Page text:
It is without a doubt that weapons, since time immemorial, have the most effective tools in winning wars. In the Medieval Ages, the strength of noble knights and their steeds outshone many of the infantrymen.
However, when more efficient and updated weapons were developed, the infantrymen gained better combat skills and prowess. New weapons that only infantrymen could wield heightened their importance in battle.
The change happened, almost instantly, at the start of the High Medieval Ages. Before the end of the 15th century, knights had been forced out of battles by weapons that outmatched them.
The crossbow was developed some time in early 600 BC by the Chinese. Even with minor training, this weapon gave the infantrymen the skill to kill an armored opponent from a reasonable distance. Knights despised this weapon because they saw it as an unfair method of fighting. The crossbow made it easier for an ordinary man to kill someone who has trained for knighthood since birth.
The crossbow was condemned by the Magna Carta, and Pope Innocent II also issued a ban on its use. In his statement, he said that as soon as peace in the land had returned, the kingdom would ban any crossbowmen, foreign mercenaries, and knights or soldiers who arrived with armory and horses and intended the kingdom harm. But such measures to ban these weapons did not halt the widespread usage.
The English Longbow
The English longbow was originally designed for hunters. It was created during the development of the bodkin arrow which had a sturdy, extremely sharp and pointed iron tip. A warrior who wielded a longbow could kill an armored enemy from afar.
Longbows were an important weapon at the Battle of Crecy in 1346. During that battle, longbowmen even outdid Genoese crossbowmen despite a large number of arrows fired. This was because the crossbows only fired at a short range.
The only downside to the longbow was that it would take years of training to master. The draw load of the longbow could be as much as 160 pounds. With that in mind, wielding this weapon effectively required robust physical strength.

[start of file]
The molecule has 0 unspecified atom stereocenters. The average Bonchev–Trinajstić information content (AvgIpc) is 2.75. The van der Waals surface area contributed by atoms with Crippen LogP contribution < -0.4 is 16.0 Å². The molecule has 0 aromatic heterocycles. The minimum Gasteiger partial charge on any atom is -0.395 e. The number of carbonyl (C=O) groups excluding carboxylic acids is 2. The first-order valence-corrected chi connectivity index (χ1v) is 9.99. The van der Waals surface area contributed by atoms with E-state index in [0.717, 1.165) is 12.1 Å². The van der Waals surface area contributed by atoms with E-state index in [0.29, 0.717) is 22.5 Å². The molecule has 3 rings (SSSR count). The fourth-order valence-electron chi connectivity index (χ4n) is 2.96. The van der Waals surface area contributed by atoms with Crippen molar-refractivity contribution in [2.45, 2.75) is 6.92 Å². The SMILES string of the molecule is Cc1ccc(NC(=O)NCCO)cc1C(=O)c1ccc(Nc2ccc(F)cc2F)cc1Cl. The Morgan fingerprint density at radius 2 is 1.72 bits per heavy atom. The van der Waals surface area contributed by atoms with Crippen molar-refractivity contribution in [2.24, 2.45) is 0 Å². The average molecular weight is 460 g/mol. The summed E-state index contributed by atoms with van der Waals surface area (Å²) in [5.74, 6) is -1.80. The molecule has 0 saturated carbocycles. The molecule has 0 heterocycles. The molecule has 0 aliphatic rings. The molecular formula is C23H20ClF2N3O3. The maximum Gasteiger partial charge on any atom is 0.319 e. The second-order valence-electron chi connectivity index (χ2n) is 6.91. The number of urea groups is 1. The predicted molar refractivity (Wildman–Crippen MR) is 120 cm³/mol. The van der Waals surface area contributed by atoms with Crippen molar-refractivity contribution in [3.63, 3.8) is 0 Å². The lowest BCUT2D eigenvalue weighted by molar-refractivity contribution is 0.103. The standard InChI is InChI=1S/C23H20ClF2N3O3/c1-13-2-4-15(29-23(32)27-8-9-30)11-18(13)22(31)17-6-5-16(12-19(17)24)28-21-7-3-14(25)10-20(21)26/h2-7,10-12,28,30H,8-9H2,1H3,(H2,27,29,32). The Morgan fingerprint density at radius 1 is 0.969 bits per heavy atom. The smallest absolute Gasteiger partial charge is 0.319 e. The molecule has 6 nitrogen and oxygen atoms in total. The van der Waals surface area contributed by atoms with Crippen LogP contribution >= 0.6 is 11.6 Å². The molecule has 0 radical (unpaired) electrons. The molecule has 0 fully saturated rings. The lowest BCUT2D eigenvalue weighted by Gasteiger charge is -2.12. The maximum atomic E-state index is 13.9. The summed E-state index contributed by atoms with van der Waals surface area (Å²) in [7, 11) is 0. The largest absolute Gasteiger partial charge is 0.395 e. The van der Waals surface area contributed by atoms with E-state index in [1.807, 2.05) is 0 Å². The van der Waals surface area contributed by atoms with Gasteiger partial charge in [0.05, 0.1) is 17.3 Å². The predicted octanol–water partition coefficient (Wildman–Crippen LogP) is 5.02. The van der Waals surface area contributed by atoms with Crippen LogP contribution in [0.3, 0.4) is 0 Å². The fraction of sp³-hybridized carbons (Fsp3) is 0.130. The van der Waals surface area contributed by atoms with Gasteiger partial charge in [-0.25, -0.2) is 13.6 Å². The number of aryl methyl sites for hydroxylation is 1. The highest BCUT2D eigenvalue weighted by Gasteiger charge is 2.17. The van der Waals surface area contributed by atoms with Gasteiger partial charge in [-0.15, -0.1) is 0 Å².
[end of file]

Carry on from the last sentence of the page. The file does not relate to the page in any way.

The tactics of wielding a pike date back to the time of Alexander the Great’s Macedonian units. Mastering this weapon gave the infantrymen a better advantage over the cavalry. The pike is designed like a long spear with a spike at the tip. For the rear ranks, the pikes pointing out would create a spear point wall to prevent enemy horses from charging forward.
This tactic was first employed by the Scots who pioneered an oval-shaped formation that they called a “schiltron.” This was used when they did not have anyone at the rear or flanks, so it would not give the cavalry a chance to exploit any weak point.
During the Battle of Courtrai in 1302, the Flemish forces were a vast infantry unit. They were heavily armed with long spears similar to the pike, as well as massive clubs called “goedendags.” Not only were they dangerous and well-strategized, but they also managed to disarm the French army and killed more than 1,000 knights.
Of all the success stories relating to the pike, it was the Swiss who wielded this weapon best. They would position themselves with a combination of discipline and meticulous strategy to disengage their opponents. They called their tactic the “Pike Square.” 100 men would line themselves up to form a perfect square with their pikes directed outwards. This made cavalry charge difficult, but it was also easy for the Swiss to maneuver within this position by either advancing and turning to block out new threats. The strategy also proved difficult to flank and separate.
The Swiss employed this tactic during the Battle of Nancy in 1477 to overthrow Charles the Bold’s Burgundian cavalry army. This paved the way for military strategies for the next few years until musketry was developed.
The development of gunpowder resulted in a massive death count of armored knights and soldiers. Using any form of weapon or personal armor would be useless against even the most basic gunpowder weapon. Opponents charging towards a line of soldiers wielding handguns and arquebuses would only end in tragedy. Moreover, the sound and smoke produced by gunpowder would terrify men and horses.
As soon as castle stone walls could easily be blasted to oblivion, field artillery effectively ended the days of protective barricades. No longer was the castle a symbol of the permanent authority of a lord over his lands.